2001_space_odyssey_hollywood_bowl_3The air was humid and the day was hot, in other words, it was a perfect summer night for music at the Hollywood Bowl. LA County’s 18,000-seat venue is home to the Los Angeles Philharmonic Orchestra and some of the most diverse, interesting performances anywhere in the Los Angeles area. Tuesday, August 18 was a special night for certain, as the Bowl continued its series of “live score” events, in which a film is screened and accompanied by live music.

Live score events can be tricky. A print or version of the film being screened must exist without any music, yet retain all dialogue and sound effects in order to feel the full impact. With older films, this can be tricky due to separate elements being lost or destroyed, such as tapes with sound and music mixes, etc. The stars certainly aligned however, in the case of Stanley Kubrick’s masterpiece 2001: A Space Odyssey – premiering in 1968 (just down the street at the Pantages Theatre on Hollywood Boulevard), Kubrick’s film stands as one of the most important films in the history of cinema and a landmark movie in the science fiction genre.

This evening’s performance would feature the LA Philharmonic, along with the LA Master Chorale to perform the vocals needed for György Ligeti’s infamous “Lux Aeterna” and “Requiem”. Right after a couple sitting in front of my friends and I told us about their recollections of seeing the film when they were originally in college, conductor Brad Lubman walked out on stage and off we went.

“Atmospheres” by Ligeti, which opens the film, set the mood for the rest of the picture. Composed in 1961, it’s a modern orchestral work that favors the atonal over the traditional. Woodwinds interacted with sliding strings, all pitted against a black screen. In fitting form, the film’s overture (originally performed in theatres to a closed curtain) featured no text or images aside the blank, dark screen greeting viewers to an experience that would be told almost exclusively through music and visuals. The Bowl’s primary HD screen proved to be a little too dim in comparison to the video screens that surrounded it, a little detail that proved to be tiresome as the bright images were a bit of a distraction – not a deal breaker however!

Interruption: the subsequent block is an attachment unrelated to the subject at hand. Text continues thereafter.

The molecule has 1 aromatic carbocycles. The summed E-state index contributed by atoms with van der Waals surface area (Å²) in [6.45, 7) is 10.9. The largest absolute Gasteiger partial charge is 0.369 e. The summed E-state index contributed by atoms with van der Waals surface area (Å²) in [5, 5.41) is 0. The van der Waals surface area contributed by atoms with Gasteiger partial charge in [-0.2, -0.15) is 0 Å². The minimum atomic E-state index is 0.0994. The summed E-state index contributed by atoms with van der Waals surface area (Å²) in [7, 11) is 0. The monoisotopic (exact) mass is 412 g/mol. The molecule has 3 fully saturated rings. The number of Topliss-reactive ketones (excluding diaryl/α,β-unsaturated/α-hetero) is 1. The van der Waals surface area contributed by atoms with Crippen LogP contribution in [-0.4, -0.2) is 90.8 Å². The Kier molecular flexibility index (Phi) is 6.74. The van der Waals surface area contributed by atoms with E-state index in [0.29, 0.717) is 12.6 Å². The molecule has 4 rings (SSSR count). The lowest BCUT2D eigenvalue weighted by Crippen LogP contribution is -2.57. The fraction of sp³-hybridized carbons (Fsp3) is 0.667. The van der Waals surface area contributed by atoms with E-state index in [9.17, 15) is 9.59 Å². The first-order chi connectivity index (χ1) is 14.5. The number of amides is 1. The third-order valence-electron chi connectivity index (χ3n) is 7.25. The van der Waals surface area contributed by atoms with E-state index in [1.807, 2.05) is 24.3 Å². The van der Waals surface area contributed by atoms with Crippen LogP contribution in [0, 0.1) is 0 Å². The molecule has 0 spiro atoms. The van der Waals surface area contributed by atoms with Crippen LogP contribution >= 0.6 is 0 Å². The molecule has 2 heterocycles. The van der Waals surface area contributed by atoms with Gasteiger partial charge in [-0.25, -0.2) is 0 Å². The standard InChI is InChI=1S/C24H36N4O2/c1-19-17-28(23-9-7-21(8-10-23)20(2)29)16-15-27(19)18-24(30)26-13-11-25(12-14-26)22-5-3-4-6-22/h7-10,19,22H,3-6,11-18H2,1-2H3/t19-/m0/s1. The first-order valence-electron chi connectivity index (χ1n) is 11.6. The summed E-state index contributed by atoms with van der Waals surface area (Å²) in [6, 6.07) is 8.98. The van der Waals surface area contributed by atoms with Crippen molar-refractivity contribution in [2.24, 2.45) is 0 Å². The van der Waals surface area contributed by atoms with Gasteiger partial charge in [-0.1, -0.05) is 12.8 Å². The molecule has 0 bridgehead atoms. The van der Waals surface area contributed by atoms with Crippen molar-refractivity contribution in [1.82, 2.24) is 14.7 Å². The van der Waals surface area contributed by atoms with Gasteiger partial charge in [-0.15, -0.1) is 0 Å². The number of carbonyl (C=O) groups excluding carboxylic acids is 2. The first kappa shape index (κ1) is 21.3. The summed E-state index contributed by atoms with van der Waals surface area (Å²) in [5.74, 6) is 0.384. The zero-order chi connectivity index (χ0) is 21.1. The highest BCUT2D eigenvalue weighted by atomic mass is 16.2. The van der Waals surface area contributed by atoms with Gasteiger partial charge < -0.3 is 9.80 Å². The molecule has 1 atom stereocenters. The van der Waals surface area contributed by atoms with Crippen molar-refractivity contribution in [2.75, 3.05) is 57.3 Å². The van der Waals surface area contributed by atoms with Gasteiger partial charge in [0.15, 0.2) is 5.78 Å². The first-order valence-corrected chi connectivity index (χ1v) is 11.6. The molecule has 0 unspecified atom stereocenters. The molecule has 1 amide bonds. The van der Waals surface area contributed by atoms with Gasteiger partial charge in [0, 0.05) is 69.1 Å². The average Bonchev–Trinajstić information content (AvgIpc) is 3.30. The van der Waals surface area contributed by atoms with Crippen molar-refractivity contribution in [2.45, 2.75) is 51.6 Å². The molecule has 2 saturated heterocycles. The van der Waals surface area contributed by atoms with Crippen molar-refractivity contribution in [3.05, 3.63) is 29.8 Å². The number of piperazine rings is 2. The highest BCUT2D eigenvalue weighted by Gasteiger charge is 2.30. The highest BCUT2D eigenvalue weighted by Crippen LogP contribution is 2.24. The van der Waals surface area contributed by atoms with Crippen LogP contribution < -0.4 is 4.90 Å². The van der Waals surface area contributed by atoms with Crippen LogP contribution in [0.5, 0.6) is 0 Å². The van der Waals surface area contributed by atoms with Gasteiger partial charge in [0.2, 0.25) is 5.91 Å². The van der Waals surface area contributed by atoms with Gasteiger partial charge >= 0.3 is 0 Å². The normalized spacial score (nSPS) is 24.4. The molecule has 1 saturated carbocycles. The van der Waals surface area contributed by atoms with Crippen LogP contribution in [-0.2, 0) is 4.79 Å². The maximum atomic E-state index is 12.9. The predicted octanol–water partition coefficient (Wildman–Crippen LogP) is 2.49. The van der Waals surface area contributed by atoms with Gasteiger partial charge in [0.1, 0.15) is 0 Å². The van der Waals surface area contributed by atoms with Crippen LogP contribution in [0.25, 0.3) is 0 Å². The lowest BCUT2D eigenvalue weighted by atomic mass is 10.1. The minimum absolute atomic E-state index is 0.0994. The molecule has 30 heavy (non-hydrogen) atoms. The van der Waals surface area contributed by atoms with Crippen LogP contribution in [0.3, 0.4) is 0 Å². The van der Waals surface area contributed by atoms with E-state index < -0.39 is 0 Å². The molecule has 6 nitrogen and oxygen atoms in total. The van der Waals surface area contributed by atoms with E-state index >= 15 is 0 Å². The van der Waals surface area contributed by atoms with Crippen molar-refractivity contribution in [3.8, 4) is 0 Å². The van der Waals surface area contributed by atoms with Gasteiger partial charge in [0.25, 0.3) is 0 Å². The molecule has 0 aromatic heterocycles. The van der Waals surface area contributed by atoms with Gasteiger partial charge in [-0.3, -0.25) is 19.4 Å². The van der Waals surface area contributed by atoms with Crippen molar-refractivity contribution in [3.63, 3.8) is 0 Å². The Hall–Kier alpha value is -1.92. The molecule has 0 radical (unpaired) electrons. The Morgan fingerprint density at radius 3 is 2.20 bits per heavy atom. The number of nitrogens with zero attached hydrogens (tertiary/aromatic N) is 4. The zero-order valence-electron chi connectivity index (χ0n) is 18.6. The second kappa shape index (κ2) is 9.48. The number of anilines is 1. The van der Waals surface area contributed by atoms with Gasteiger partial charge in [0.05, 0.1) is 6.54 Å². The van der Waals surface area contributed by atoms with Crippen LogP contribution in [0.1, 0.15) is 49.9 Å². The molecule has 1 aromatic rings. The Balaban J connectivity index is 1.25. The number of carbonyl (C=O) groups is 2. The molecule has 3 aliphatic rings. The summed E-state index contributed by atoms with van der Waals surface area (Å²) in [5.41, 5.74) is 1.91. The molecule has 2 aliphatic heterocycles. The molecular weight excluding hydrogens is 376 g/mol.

The musicians of the LA Phil and LA Master Chorale (amongst the best in the world) were on point throughout the night. Works by Johann Strauss, Richard Strauss, Ligeti and Aram Khachaturian with performed with ease. Choosing music to tell his story in a more defined way than most, Kubrick essentially created a classical mix tape to go with his film, and every note and nuance in the score was pulsing with life. “Also sprach Zarathustra’s” timpani’s thundered with ferocity and the dancing strings of “The Blue Danube” perfectly fit the dance-like nature of the spinning space stations on display.

Naturally, the final twenty minutes of the film, also the most talked about by anyone who sees it, were musically insane. Reprises of Ligeti’s “Requiem” and R. Strauss’ Zarathustra sent the audience into a tail spin, forcing us all to question the enigmatic nature of Kubrick’s final reel. What was the full nature of his grand message? On this night at the Hollywood Bowl, that seemed beside the point of the experience; I was seated around people who were great admirers of the film and each had their own theories as to what it meant. What everyone was truly there for, the music, was certainly something to behold. Maestro Lubman commanded the orchestra and choir with great bravura and respect. He used no baton (some say using one to conduct takes away the right hand’s ability to also convey emotions to the musicians) and put his entire body into directing the music. Bernard Herrmann used to say that the best musicians in the world could be found in London and Los Angeles. He wasn’t kidding. And thanks to the combination of images and music, we can for sure say that neither was Kubrick.

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